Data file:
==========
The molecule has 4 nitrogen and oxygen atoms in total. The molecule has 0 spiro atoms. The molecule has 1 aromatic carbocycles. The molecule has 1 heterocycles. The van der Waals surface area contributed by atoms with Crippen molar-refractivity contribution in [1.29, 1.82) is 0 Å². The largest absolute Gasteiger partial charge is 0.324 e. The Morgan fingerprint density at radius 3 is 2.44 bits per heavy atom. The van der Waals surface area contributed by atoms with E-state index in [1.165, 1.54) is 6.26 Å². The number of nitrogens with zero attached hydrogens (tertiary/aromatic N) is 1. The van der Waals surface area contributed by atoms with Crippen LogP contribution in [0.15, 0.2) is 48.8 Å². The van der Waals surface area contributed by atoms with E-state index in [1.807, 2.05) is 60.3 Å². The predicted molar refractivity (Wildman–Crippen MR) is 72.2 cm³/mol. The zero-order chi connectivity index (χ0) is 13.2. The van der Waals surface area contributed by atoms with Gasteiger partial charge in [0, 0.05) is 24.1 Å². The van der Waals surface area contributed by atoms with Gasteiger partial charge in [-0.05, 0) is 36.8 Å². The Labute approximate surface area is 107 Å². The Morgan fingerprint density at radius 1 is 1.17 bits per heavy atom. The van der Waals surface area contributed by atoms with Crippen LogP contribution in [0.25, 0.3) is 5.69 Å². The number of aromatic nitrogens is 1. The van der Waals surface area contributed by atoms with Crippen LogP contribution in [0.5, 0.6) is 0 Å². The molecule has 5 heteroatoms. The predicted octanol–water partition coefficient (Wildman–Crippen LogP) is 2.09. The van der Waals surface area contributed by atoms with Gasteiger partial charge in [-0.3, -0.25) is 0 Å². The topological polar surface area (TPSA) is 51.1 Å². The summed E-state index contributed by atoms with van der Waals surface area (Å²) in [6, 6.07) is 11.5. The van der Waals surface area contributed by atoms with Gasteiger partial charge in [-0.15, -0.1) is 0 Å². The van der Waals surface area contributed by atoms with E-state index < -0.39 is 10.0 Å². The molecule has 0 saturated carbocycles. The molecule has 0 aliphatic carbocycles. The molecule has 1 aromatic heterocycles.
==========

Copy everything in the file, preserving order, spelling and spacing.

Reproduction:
The molecule has 4 nitrogen and oxygen atoms in total. The molecule has 0 spiro atoms. The molecule has 1 aromatic carbocycles. The molecule has 1 heterocycles. The van der Waals surface area contributed by atoms with Crippen molar-refractivity contribution in [1.29, 1.82) is 0 Å². The largest absolute Gasteiger partial charge is 0.324 e. The Morgan fingerprint density at radius 3 is 2.44 bits per heavy atom. The van der Waals surface area contributed by atoms with E-state index in [1.165, 1.54) is 6.26 Å². The number of nitrogens with zero attached hydrogens (tertiary/aromatic N) is 1. The van der Waals surface area contributed by atoms with Crippen LogP contribution in [0.15, 0.2) is 48.8 Å². The van der Waals surface area contributed by atoms with E-state index in [1.807, 2.05) is 60.3 Å². The predicted molar refractivity (Wildman–Crippen MR) is 72.2 cm³/mol. The zero-order chi connectivity index (χ0) is 13.2. The van der Waals surface area contributed by atoms with Gasteiger partial charge in [0, 0.05) is 24.1 Å². The van der Waals surface area contributed by atoms with Gasteiger partial charge in [-0.05, 0) is 36.8 Å². The Labute approximate surface area is 107 Å². The Morgan fingerprint density at radius 1 is 1.17 bits per heavy atom. The van der Waals surface area contributed by atoms with Crippen LogP contribution in [0.25, 0.3) is 5.69 Å². The number of aromatic nitrogens is 1. The van der Waals surface area contributed by atoms with Crippen LogP contribution in [0.5, 0.6) is 0 Å². The molecule has 5 heteroatoms. The predicted octanol–water partition coefficient (Wildman–Crippen LogP) is 2.09. The van der Waals surface area contributed by atoms with Gasteiger partial charge in [-0.3, -0.25) is 0 Å². The topological polar surface area (TPSA) is 51.1 Å². The summed E-state index contributed by atoms with van der Waals surface area (Å²) in [6, 6.07) is 11.5. The van der Waals surface area contributed by atoms with Gasteiger partial charge in [-0.15, -0.1) is 0 Å². The van der Waals surface area contributed by atoms with E-state index < -0.39 is 10.0 Å². The molecule has 0 saturated carbocycles. The molecule has 0 aliphatic carbocycles. The molecule has 1 aromatic heterocycles.